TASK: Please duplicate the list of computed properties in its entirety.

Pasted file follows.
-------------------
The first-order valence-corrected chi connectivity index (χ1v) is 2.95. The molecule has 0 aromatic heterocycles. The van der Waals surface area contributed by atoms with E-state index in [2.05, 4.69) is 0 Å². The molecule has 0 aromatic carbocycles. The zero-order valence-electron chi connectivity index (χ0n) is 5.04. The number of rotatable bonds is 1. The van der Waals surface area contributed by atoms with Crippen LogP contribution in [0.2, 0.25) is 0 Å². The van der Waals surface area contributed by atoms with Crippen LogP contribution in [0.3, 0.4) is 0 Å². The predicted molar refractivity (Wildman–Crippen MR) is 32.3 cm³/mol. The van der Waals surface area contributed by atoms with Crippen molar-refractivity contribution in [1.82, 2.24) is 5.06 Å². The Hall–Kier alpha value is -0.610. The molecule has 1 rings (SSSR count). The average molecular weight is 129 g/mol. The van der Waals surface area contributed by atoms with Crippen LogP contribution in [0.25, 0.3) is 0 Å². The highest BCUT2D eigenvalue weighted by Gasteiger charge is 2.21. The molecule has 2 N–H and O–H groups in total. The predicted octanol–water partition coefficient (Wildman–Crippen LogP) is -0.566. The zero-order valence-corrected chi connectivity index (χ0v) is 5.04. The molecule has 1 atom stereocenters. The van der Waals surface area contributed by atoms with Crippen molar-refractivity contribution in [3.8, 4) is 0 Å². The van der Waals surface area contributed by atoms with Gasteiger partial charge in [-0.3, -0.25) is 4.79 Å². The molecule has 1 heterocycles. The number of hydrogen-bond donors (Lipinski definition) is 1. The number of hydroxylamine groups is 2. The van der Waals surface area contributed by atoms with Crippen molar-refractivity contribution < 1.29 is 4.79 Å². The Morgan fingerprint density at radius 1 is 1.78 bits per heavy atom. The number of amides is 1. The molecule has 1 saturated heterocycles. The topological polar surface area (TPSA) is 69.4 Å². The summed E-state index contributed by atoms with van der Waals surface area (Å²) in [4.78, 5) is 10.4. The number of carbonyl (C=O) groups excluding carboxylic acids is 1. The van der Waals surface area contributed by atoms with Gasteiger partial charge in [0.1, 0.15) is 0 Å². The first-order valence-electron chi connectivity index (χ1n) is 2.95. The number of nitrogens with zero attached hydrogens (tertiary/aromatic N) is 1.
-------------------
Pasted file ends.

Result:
The first-order valence-corrected chi connectivity index (χ1v) is 2.95. The molecule has 0 aromatic heterocycles. The van der Waals surface area contributed by atoms with E-state index in [2.05, 4.69) is 0 Å². The molecule has 0 aromatic carbocycles. The zero-order valence-electron chi connectivity index (χ0n) is 5.04. The number of rotatable bonds is 1. The van der Waals surface area contributed by atoms with Crippen LogP contribution in [0.2, 0.25) is 0 Å². The van der Waals surface area contributed by atoms with Crippen LogP contribution in [0.3, 0.4) is 0 Å². The predicted molar refractivity (Wildman–Crippen MR) is 32.3 cm³/mol. The van der Waals surface area contributed by atoms with Crippen molar-refractivity contribution in [1.82, 2.24) is 5.06 Å². The Hall–Kier alpha value is -0.610. The molecule has 1 rings (SSSR count). The average molecular weight is 129 g/mol. The van der Waals surface area contributed by atoms with Crippen LogP contribution in [0.25, 0.3) is 0 Å². The highest BCUT2D eigenvalue weighted by Gasteiger charge is 2.21. The molecule has 2 N–H and O–H groups in total. The predicted octanol–water partition coefficient (Wildman–Crippen LogP) is -0.566. The zero-order valence-corrected chi connectivity index (χ0v) is 5.04. The molecule has 1 atom stereocenters. The van der Waals surface area contributed by atoms with Crippen molar-refractivity contribution in [3.8, 4) is 0 Å². The van der Waals surface area contributed by atoms with Gasteiger partial charge in [-0.3, -0.25) is 4.79 Å². The molecule has 1 heterocycles. The number of hydrogen-bond donors (Lipinski definition) is 1. The number of hydroxylamine groups is 2. The van der Waals surface area contributed by atoms with Crippen molar-refractivity contribution < 1.29 is 4.79 Å². The Morgan fingerprint density at radius 1 is 1.78 bits per heavy atom. The number of amides is 1. The molecule has 1 saturated heterocycles. The topological polar surface area (TPSA) is 69.4 Å². The summed E-state index contributed by atoms with van der Waals surface area (Å²) in [4.78, 5) is 10.4. The number of carbonyl (C=O) groups excluding carboxylic acids is 1. The van der Waals surface area contributed by atoms with Gasteiger partial charge in [0.1, 0.15) is 0 Å². The first-order valence-electron chi connectivity index (χ1n) is 2.95. The number of nitrogens with zero attached hydrogens (tertiary/aromatic N) is 1.